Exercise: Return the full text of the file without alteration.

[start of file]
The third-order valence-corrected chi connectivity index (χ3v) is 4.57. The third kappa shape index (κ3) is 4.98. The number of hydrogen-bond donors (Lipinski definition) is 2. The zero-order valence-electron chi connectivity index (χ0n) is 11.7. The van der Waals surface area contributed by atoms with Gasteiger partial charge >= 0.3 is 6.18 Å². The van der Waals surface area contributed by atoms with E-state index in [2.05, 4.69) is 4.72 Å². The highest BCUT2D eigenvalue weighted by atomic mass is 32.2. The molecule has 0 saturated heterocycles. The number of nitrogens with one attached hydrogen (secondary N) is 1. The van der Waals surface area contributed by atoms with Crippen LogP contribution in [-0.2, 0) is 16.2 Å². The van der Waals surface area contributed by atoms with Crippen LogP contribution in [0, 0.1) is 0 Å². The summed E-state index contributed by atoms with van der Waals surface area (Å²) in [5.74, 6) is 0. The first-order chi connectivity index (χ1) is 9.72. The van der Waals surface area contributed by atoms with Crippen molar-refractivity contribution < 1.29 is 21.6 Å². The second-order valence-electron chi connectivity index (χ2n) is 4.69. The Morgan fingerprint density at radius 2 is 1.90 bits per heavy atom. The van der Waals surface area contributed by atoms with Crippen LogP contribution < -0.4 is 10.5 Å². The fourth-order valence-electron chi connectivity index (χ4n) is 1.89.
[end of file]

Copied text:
The third-order valence-corrected chi connectivity index (χ3v) is 4.57. The third kappa shape index (κ3) is 4.98. The number of hydrogen-bond donors (Lipinski definition) is 2. The zero-order valence-electron chi connectivity index (χ0n) is 11.7. The van der Waals surface area contributed by atoms with Gasteiger partial charge >= 0.3 is 6.18 Å². The van der Waals surface area contributed by atoms with E-state index in [2.05, 4.69) is 4.72 Å². The highest BCUT2D eigenvalue weighted by atomic mass is 32.2. The molecule has 0 saturated heterocycles. The number of nitrogens with one attached hydrogen (secondary N) is 1. The van der Waals surface area contributed by atoms with Crippen LogP contribution in [-0.2, 0) is 16.2 Å². The van der Waals surface area contributed by atoms with Crippen LogP contribution in [0, 0.1) is 0 Å². The summed E-state index contributed by atoms with van der Waals surface area (Å²) in [5.74, 6) is 0. The first-order chi connectivity index (χ1) is 9.72. The van der Waals surface area contributed by atoms with Crippen molar-refractivity contribution < 1.29 is 21.6 Å². The second-order valence-electron chi connectivity index (χ2n) is 4.69. The Morgan fingerprint density at radius 2 is 1.90 bits per heavy atom. The van der Waals surface area contributed by atoms with Crippen LogP contribution < -0.4 is 10.5 Å². The fourth-order valence-electron chi connectivity index (χ4n) is 1.89.